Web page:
Friday, November 19, 2010

Ben-Hur at the Strand Theater

You may already be familiar with the 1959 movie version of Ben-Hur starring Charlton Heston, but did you know it was already filmed twice before that as silent films, the first time in 1907, and then again in 1925? The 1925 film starred Ramón Novarro as Judah Ben-Hur.This version was a big hit for MGM, and its cost of $4-$6 million made it the most expensive silent film ever. Your library has preserved a part of a booklet that was circulated in Crawfordsville several weeks before this film was to be shown at the Strand Theater. The movie was shown twice daily for three days beginning on January 10, 1926. You can see a part of the cover here. To see the four-page booklet, view the .pdf at

The middle two pages of the booklet show pictures from the movie with captions describing the scenes.

Friday, November 12, 2010

Montgomery County Courthouse, c. 1900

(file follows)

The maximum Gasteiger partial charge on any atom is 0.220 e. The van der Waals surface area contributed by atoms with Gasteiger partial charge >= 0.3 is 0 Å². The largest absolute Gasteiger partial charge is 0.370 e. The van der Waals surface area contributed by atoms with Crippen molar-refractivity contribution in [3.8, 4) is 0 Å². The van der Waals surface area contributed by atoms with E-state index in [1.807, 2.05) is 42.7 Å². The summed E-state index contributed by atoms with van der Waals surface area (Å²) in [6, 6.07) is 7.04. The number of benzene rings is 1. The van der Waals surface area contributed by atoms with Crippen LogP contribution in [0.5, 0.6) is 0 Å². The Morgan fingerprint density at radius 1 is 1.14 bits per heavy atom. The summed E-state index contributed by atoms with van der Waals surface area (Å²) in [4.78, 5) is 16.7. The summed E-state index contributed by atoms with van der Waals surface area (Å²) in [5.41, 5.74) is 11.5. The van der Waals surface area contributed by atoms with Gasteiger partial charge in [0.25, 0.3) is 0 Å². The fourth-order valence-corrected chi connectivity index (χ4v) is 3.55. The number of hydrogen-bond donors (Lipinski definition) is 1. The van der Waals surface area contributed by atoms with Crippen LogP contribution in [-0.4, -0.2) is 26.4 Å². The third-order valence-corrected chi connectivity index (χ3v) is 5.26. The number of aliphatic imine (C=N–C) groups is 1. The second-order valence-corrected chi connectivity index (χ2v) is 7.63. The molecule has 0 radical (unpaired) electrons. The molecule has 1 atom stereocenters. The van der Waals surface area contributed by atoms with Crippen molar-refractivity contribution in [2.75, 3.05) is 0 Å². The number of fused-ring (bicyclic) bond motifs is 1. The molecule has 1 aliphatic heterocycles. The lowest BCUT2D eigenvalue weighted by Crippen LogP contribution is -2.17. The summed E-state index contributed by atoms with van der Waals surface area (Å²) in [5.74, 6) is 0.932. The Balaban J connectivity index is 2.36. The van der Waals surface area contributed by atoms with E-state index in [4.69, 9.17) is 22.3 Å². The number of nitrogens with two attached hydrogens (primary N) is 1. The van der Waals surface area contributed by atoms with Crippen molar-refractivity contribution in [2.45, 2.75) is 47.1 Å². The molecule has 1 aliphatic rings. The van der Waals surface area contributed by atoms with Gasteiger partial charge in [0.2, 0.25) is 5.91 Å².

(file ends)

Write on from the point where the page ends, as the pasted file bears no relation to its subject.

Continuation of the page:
A generous donation a few days ago brought several more important artifacts to our Local History collection. One particularly interesting item was a photograph taken in 1900, from the corner of Main and Washington Streets. The view is looking toward the courthouse, which was completed some 25 years earlier. The buildings seen in this phootgraph still stand today -- but the courthouse no longer has its tower. (If you are wondering where the Veterans monument is, remember that is was not erected until 1906.) This rare view of downtown Crawfordsville at the beginning of the 20th century shows a much simpler life. Automobiles existed -- but much transportation was still done with horses. And the streets are not yet paved! Notice the board walkways that cross both Washington and Main Streets. The woman crossing Washington Street toward the courthouse would have certainly appreciated the opportunity to keep her dress from being soild by the dirt in the street.

Compare the 1900 scene with one taken near the same spot in 1913. The horse carriages you see were merely for a parade. If you look more closley, you can see parked automobiles on the paved streets. Notice also the streetcar tracks that are visible along Main street, south of the courthouse. Crawfordsville sure had changed in a decade!